YouTube’s Lo-Fi music streams talk about euphoria at least


Dion Lewis was trying to make the most of a difficult situation. Last August, when a storm left his Chicago neighborhood without power for a week, he improvised. Lewis had recently created a YouTube page for tutorials on different aspects of computer programming called Code pioneers, and that first night, unable to record, he decided to reunite his wife and daughter for a quality moment. Together in their living room surrounded by twinkling candles, the three of them sat listening to songs Lewis “previously downloaded for use as background music” in his video tutorials. They included tracks like “Mix It Up” by RalphReal and “Wallflowers” ​​by Portland experimental musician Bad Snacks.

The next morning, moved by what he had heard, Lewis grabbed his DJ controller, headphones and used “the last amount of power” from his laptop to create “Late Night Coding in Chicago”—A 32-minute stream of soothing lo-fi hip-hop songs and, to date, one of the most-watched videos on her YouTube page.

As the first comments on the post indicated, Lewis tapped “something next level.” The popularity of the video comes as no complete surprise to those familiar with the deep subcultures of the platform. “Late Night Coding in Chicago” is one of a burgeoning genre of video – and sound – on YouTube that the company says garnered more than a billion views in 2020.

Officially, the genre is called lo-fi hip-hop, and the essence of its sound rejects the surplus. Like all of the selections Lewis showcased in his first video, the songs are generally relaxed and slow, have no lyrics, and are so understated that it’s easy to forget the music is even playing. They are supposed to be mood makers. The songs, which Lewis says generally have a “good, smooth beat that is between 70 and 95 bpm” (beats per minute), often function as founders while performing a number of tasks: working, studying, meditating, doing biking, cooking, or in the case of those who visit Lewis’ page, coding.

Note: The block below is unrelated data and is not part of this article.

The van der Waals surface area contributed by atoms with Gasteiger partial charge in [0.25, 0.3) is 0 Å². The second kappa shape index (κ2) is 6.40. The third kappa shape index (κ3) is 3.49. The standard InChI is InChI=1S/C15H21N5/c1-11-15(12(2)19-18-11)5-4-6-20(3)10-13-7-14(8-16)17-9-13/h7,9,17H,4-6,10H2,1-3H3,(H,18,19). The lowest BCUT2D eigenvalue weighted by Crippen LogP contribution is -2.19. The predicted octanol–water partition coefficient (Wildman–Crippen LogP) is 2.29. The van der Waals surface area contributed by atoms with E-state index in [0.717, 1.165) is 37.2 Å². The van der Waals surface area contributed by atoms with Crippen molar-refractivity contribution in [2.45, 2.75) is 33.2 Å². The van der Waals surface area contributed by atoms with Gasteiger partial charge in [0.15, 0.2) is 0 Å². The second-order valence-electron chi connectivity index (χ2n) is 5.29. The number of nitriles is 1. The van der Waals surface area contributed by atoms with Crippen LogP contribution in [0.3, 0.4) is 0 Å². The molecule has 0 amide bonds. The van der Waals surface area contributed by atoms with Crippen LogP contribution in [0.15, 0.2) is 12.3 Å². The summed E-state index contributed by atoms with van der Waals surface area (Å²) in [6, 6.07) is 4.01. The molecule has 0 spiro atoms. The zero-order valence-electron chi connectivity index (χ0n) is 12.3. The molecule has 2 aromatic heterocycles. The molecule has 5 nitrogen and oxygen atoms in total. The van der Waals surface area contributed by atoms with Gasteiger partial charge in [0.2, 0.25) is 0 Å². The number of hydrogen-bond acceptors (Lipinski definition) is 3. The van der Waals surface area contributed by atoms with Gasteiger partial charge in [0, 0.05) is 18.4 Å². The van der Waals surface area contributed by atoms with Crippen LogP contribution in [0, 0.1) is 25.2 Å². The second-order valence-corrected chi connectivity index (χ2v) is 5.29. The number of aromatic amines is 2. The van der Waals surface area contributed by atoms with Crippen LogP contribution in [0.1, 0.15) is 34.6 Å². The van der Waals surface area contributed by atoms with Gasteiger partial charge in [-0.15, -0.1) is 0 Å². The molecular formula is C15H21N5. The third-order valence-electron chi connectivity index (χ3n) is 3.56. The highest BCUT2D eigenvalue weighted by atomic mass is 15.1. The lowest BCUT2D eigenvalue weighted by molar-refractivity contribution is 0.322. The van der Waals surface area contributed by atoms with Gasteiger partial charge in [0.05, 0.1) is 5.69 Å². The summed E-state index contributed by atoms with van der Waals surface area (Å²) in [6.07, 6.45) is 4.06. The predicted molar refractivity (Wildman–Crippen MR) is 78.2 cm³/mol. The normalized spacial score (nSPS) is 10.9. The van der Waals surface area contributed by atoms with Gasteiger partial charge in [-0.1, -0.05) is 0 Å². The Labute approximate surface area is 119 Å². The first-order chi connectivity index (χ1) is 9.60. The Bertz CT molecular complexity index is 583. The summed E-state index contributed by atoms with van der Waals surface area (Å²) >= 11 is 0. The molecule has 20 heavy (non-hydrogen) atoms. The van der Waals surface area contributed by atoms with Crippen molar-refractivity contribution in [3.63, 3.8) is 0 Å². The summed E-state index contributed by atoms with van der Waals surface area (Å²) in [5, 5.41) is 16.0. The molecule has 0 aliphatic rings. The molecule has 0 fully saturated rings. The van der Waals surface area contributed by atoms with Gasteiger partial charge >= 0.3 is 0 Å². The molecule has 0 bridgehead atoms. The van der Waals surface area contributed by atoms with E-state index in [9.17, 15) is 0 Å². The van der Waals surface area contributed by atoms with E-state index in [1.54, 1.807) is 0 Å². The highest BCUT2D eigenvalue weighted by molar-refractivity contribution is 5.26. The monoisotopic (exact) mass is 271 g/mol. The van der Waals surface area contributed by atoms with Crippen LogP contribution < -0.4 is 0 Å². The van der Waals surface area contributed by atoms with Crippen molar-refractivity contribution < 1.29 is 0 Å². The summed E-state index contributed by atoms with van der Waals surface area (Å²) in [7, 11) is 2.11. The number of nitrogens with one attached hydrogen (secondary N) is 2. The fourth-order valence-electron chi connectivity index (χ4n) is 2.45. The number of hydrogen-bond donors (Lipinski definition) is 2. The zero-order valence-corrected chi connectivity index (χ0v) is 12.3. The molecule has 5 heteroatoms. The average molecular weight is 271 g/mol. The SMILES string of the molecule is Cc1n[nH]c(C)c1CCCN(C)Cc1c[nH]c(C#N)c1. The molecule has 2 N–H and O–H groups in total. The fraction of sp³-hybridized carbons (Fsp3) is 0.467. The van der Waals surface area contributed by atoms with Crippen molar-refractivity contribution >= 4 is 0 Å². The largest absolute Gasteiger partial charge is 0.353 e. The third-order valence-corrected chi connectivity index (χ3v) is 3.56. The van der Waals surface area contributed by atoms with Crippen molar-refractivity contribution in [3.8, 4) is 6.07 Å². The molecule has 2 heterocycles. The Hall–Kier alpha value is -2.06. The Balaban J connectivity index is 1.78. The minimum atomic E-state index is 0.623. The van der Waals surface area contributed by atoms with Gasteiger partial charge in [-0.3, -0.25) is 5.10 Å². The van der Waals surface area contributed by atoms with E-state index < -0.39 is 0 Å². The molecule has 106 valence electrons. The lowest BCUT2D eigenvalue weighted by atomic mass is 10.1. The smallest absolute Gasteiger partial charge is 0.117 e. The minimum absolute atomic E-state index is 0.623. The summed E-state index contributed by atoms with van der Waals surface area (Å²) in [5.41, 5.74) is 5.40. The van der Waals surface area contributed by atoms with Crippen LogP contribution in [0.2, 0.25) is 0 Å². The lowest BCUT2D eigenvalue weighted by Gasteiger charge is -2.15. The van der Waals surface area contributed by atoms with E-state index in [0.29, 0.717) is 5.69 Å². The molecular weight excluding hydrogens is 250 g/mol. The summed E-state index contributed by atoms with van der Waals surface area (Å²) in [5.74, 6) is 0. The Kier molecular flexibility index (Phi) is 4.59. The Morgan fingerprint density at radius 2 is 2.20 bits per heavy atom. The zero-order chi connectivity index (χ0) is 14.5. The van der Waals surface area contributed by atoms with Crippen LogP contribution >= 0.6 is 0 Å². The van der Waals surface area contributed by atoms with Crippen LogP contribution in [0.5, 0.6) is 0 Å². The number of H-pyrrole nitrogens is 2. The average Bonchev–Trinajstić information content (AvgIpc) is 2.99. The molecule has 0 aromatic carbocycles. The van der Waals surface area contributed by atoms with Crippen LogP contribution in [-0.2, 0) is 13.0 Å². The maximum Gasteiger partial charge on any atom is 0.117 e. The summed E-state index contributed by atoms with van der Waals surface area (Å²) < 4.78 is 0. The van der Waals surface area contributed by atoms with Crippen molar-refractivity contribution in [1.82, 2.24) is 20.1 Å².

Lewis is a full-service web developer and has worked in IT for over a decade. Code Pioneers began, he says, out of concern for people who “were suffering from layoffs, time off and pay cuts due to the start of the Covid-19 pandemic.” As the description on the site makes clear, the page is for anyone who wants to learn the details of coding. With that, the topics cover the basics of HTML and how to create an iframe on a web page. In one of Lewis’ earliest downloads, he talks at length about “The # 1 skill required by developers” (The answer might surprise you).

The video that materialized on the first night of the power outage “was never part of the original plan,” Lewis says. Seven months later, those videos are now “an important feature” of his page, a move that has earned him a loyal subscriber base of 17,000 people. “Lo-fi hip-hop videos have a bigger impact on viewers than any tutorial,” he says. Not too long ago, a listener texted Lewis and explained how listening to his videos has helped him “deal with loneliness” as a remote worker.

While seeds of the genre existed in strewn corners of YouTube for a while, lo-fi hip-hop began to bubble in 2016 and has since pollinated outward. Made famous by the chains Chilled cow (7.5 million subscribers, including 3 million last year) and University music (1.2 million), what they all have in common is a fundamental adherence to minimalism. The framework, heavy with instrumentation and ambiance, borrows from producers like J Dilla, Nujabes and Madlib, who helped create a similar sound in the early 2000s. On an Internet built around excess, practitioners of lo-fi hip-hop adhere to one belief: euphoria at least.

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